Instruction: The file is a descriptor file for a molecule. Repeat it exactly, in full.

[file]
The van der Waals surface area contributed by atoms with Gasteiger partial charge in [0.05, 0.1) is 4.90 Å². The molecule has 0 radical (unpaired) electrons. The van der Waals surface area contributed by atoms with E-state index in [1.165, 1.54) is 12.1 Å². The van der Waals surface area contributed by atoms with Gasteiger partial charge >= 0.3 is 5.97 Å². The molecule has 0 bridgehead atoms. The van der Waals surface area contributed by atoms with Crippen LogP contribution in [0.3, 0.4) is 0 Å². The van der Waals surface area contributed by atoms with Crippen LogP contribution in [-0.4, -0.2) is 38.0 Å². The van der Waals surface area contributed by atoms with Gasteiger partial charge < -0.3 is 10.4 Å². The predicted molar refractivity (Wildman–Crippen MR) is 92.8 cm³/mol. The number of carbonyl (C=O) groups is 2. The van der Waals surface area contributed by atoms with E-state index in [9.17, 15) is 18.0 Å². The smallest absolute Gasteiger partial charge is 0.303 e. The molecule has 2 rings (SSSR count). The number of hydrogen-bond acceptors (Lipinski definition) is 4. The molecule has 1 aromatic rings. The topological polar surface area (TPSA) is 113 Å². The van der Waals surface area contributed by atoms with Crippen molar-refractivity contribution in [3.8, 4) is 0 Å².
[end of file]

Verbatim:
The van der Waals surface area contributed by atoms with Gasteiger partial charge in [0.05, 0.1) is 4.90 Å². The molecule has 0 radical (unpaired) electrons. The van der Waals surface area contributed by atoms with E-state index in [1.165, 1.54) is 12.1 Å². The van der Waals surface area contributed by atoms with Gasteiger partial charge >= 0.3 is 5.97 Å². The molecule has 0 bridgehead atoms. The van der Waals surface area contributed by atoms with Crippen LogP contribution in [0.3, 0.4) is 0 Å². The van der Waals surface area contributed by atoms with Crippen LogP contribution in [-0.4, -0.2) is 38.0 Å². The van der Waals surface area contributed by atoms with Gasteiger partial charge < -0.3 is 10.4 Å². The predicted molar refractivity (Wildman–Crippen MR) is 92.8 cm³/mol. The number of carbonyl (C=O) groups is 2. The van der Waals surface area contributed by atoms with E-state index in [9.17, 15) is 18.0 Å². The smallest absolute Gasteiger partial charge is 0.303 e. The molecule has 2 rings (SSSR count). The number of hydrogen-bond acceptors (Lipinski definition) is 4. The molecule has 1 aromatic rings. The topological polar surface area (TPSA) is 113 Å². The van der Waals surface area contributed by atoms with Crippen molar-refractivity contribution in [3.8, 4) is 0 Å².